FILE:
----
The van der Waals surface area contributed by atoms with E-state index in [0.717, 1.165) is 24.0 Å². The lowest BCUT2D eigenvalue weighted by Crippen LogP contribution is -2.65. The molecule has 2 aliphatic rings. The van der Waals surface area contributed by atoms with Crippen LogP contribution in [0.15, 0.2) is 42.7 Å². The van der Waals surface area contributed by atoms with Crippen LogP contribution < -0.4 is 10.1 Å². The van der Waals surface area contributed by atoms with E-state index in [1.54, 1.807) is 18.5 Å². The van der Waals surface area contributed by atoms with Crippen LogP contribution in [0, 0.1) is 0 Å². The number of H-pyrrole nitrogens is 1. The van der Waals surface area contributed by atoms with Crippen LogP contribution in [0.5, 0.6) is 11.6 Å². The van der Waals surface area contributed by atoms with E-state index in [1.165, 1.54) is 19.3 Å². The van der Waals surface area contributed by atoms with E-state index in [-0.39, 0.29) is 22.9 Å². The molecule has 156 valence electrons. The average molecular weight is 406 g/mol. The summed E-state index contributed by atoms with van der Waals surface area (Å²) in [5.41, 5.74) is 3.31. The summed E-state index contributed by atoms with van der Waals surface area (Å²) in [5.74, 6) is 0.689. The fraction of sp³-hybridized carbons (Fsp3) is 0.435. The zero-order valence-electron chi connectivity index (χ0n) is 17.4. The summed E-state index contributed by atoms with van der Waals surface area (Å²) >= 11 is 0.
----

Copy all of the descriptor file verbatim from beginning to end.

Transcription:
The van der Waals surface area contributed by atoms with E-state index in [0.717, 1.165) is 24.0 Å². The lowest BCUT2D eigenvalue weighted by Crippen LogP contribution is -2.65. The molecule has 2 aliphatic rings. The van der Waals surface area contributed by atoms with Crippen LogP contribution in [0.15, 0.2) is 42.7 Å². The van der Waals surface area contributed by atoms with Crippen LogP contribution < -0.4 is 10.1 Å². The van der Waals surface area contributed by atoms with E-state index in [1.54, 1.807) is 18.5 Å². The van der Waals surface area contributed by atoms with Crippen LogP contribution in [0, 0.1) is 0 Å². The number of H-pyrrole nitrogens is 1. The van der Waals surface area contributed by atoms with Crippen LogP contribution in [0.5, 0.6) is 11.6 Å². The van der Waals surface area contributed by atoms with E-state index in [1.165, 1.54) is 19.3 Å². The van der Waals surface area contributed by atoms with E-state index in [-0.39, 0.29) is 22.9 Å². The molecule has 156 valence electrons. The average molecular weight is 406 g/mol. The summed E-state index contributed by atoms with van der Waals surface area (Å²) in [5.41, 5.74) is 3.31. The summed E-state index contributed by atoms with van der Waals surface area (Å²) in [5.74, 6) is 0.689. The fraction of sp³-hybridized carbons (Fsp3) is 0.435. The zero-order valence-electron chi connectivity index (χ0n) is 17.4. The summed E-state index contributed by atoms with van der Waals surface area (Å²) >= 11 is 0.